With Djokovic’s status in limbo, so is the Australian Open


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According to McNamee, “if Novak was to be kicked out, the time to do this was before the draw.”

The Grand Slam draws have certainly already been revised. Andy Murray, initially seeded runner-up at the 2017 US Open, retired with a hip injury after the draw was over.

The distance between Novak Djokovic and Australia

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How it started The stalemate began when Djokovic, a vaccine skeptic, was granted a waiver that would allow him to defend his Australian Open title. Upon arrival, federal officials said he failed to meet entry requirements because he was not vaccinated and canceled his visa.

What happens next. Australian officials hinted that they might make a new attempt to cancel Djokovic’s visa despite the fact that the tennis champion, who was released from custody, returned to the court. The stalemate also heralds headwinds he may face if he tries to travel the world without a vaccination.

But in 2017 no one questioned Murray’s competition law. Djokovic finds himself in a more delicate position, in part because some of his colleagues have reluctantly agreed to be vaccinated in order to respect the Australian Open’s mandate that no player should compete without a vaccination or without the high bar for a medical exception.

Marton Fucsovics, Hungary’s top men’s player, was the first single prominent player to speak up, claiming that Djokovic should not be in Melbourne and that “there are rules outlined months ago”.

Stine, the coach, said some other players were okay with this.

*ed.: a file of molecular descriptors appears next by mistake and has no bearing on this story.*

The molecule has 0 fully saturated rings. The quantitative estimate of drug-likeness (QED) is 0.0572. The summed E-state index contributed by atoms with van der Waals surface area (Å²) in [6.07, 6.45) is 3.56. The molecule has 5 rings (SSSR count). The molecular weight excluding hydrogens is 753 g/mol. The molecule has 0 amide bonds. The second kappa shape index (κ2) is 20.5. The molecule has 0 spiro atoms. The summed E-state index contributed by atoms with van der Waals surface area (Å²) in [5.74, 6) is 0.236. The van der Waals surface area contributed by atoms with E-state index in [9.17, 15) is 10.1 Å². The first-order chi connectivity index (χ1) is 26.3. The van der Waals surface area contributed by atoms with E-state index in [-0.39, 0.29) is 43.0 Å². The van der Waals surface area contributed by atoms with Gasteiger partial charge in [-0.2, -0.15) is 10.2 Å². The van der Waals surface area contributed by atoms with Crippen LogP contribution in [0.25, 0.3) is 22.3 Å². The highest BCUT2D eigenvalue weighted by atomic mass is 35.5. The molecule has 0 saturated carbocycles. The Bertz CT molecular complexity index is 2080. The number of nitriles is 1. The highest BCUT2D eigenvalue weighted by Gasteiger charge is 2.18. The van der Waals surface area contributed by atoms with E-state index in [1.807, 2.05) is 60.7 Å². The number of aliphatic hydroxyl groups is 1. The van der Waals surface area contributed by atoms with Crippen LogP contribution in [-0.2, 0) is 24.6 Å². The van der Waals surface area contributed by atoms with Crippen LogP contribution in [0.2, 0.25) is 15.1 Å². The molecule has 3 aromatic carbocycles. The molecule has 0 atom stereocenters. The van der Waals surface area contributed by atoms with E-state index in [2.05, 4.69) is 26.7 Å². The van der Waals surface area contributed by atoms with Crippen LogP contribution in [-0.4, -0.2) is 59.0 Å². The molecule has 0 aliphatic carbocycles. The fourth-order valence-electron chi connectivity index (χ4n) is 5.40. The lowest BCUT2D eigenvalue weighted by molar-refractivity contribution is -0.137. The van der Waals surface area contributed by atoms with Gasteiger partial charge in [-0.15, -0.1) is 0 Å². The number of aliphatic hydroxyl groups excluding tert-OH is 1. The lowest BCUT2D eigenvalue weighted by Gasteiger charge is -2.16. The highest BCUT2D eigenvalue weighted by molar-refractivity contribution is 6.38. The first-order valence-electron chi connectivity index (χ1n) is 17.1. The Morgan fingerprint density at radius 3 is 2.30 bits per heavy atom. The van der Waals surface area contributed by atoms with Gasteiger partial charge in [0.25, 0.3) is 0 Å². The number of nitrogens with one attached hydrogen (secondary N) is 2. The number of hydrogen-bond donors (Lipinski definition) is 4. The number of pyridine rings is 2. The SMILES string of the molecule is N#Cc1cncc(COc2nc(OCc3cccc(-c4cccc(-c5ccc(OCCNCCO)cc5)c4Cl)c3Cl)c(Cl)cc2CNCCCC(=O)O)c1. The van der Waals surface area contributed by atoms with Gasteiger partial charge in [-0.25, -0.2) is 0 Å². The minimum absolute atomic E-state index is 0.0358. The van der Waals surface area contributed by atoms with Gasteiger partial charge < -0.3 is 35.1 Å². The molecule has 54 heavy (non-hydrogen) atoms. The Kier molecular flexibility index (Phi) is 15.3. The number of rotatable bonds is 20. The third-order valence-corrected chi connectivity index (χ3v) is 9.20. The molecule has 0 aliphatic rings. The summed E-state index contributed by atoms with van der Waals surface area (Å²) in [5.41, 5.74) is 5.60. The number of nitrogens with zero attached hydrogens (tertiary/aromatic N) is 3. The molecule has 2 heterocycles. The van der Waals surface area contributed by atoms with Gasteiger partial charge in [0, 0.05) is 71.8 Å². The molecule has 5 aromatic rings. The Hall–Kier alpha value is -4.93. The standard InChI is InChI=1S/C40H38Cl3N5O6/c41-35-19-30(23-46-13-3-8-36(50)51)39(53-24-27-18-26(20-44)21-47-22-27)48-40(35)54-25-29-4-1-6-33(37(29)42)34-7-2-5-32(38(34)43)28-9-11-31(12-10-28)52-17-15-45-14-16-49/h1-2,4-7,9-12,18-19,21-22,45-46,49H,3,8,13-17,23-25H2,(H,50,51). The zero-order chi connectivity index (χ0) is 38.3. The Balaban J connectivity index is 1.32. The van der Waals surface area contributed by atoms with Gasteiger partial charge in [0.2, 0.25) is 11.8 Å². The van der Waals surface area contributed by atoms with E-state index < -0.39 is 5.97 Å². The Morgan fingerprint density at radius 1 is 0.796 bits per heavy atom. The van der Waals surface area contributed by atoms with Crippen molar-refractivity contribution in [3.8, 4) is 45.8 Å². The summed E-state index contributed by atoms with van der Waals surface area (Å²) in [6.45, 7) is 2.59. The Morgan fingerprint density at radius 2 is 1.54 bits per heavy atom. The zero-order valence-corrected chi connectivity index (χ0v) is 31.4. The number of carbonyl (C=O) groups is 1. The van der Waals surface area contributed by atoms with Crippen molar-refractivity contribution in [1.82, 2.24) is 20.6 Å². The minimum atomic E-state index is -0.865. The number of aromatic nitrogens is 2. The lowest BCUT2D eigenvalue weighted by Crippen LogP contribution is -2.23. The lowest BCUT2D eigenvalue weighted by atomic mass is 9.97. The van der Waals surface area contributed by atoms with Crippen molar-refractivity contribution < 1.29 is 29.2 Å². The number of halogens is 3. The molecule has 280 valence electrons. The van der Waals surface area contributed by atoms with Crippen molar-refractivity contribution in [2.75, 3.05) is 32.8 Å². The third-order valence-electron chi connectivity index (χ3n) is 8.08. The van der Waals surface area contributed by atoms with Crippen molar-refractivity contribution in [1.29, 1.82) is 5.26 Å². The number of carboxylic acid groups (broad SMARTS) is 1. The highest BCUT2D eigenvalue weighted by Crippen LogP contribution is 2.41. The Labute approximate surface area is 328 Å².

“I think there is a lot of that opinion, even though people are unwilling or afraid to be too controversial and say it,” said Stine. “You have people on the other side of the coin who are obviously on his side. I certainly don’t know, none of us know exactly, exactly, but my personal feeling is that he usurped the process to get here. “

Stine said there are also concerns that Tennis Australia and Craig Tiley, the chairman of the board, went too far in their support from Djokovic, despite his application for a vaccination waiver being reviewed by an independent medical panel.

“Obviously Tennis Australia and Craig Tiley want Djokovic to play here, which is good for their event,” said Stine. “I think Craig went out of his way to help Novak in every possible way to make sure he got into the country and then in the end it looks like he was getting special treatment. And I don’t like that in our sport anyway. Nobody should receive special treatment. That’s what sport is about. “

The fact is, like many other superstars in the sport, the tennis elite receive special treatment: priority scheduling, access to main courts, and other amenities. Tiley, eager to make the Australian Open stronger, has spoken openly about the need to keep the stars happy. But he didn’t speak openly on Thursday and declined a request to answer media questions after the men’s draw was completed.

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